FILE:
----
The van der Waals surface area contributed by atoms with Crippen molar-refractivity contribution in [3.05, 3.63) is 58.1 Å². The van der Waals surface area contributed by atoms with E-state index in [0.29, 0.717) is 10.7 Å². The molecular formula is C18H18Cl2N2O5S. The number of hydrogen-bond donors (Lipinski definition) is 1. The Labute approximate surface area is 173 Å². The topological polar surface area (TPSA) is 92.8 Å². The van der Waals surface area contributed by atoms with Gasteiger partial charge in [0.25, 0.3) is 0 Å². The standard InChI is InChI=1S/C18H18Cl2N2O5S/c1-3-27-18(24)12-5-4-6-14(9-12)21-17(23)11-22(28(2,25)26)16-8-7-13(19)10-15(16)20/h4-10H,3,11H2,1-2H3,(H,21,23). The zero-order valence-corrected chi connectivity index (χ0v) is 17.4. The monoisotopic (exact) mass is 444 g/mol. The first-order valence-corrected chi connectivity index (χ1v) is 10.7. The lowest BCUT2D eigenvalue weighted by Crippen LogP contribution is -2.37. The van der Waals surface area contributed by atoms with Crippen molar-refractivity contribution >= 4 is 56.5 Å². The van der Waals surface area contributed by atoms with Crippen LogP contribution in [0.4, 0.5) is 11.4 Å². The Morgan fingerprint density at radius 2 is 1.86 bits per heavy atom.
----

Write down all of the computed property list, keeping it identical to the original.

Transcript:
The van der Waals surface area contributed by atoms with Crippen molar-refractivity contribution in [3.05, 3.63) is 58.1 Å². The van der Waals surface area contributed by atoms with E-state index in [0.29, 0.717) is 10.7 Å². The molecular formula is C18H18Cl2N2O5S. The number of hydrogen-bond donors (Lipinski definition) is 1. The Labute approximate surface area is 173 Å². The topological polar surface area (TPSA) is 92.8 Å². The van der Waals surface area contributed by atoms with Gasteiger partial charge in [0.25, 0.3) is 0 Å². The standard InChI is InChI=1S/C18H18Cl2N2O5S/c1-3-27-18(24)12-5-4-6-14(9-12)21-17(23)11-22(28(2,25)26)16-8-7-13(19)10-15(16)20/h4-10H,3,11H2,1-2H3,(H,21,23). The zero-order valence-corrected chi connectivity index (χ0v) is 17.4. The monoisotopic (exact) mass is 444 g/mol. The first-order valence-corrected chi connectivity index (χ1v) is 10.7. The lowest BCUT2D eigenvalue weighted by Crippen LogP contribution is -2.37. The van der Waals surface area contributed by atoms with Crippen molar-refractivity contribution >= 4 is 56.5 Å². The van der Waals surface area contributed by atoms with Crippen LogP contribution in [0.4, 0.5) is 11.4 Å². The Morgan fingerprint density at radius 2 is 1.86 bits per heavy atom.